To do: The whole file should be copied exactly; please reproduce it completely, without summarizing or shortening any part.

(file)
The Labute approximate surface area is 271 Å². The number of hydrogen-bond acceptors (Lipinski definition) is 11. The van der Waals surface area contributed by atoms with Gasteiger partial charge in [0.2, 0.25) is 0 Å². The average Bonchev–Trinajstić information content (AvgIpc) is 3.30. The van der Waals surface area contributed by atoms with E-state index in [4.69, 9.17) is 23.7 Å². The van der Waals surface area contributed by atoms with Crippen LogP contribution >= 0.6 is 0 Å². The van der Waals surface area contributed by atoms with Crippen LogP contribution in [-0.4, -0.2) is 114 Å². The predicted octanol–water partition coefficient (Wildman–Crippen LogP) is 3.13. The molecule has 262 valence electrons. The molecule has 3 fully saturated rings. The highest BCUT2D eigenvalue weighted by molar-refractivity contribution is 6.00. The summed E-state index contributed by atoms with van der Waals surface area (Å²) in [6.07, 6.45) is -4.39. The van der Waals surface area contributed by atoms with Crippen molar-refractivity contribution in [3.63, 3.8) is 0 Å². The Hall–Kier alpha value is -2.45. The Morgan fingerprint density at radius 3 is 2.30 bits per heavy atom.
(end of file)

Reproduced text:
The Labute approximate surface area is 271 Å². The number of hydrogen-bond acceptors (Lipinski definition) is 11. The van der Waals surface area contributed by atoms with Gasteiger partial charge in [0.2, 0.25) is 0 Å². The average Bonchev–Trinajstić information content (AvgIpc) is 3.30. The van der Waals surface area contributed by atoms with E-state index in [4.69, 9.17) is 23.7 Å². The van der Waals surface area contributed by atoms with Crippen LogP contribution >= 0.6 is 0 Å². The van der Waals surface area contributed by atoms with Crippen LogP contribution in [-0.4, -0.2) is 114 Å². The predicted octanol–water partition coefficient (Wildman–Crippen LogP) is 3.13. The molecule has 262 valence electrons. The molecule has 3 fully saturated rings. The highest BCUT2D eigenvalue weighted by molar-refractivity contribution is 6.00. The summed E-state index contributed by atoms with van der Waals surface area (Å²) in [6.07, 6.45) is -4.39. The van der Waals surface area contributed by atoms with Crippen molar-refractivity contribution in [3.63, 3.8) is 0 Å². The Hall–Kier alpha value is -2.45. The Morgan fingerprint density at radius 3 is 2.30 bits per heavy atom.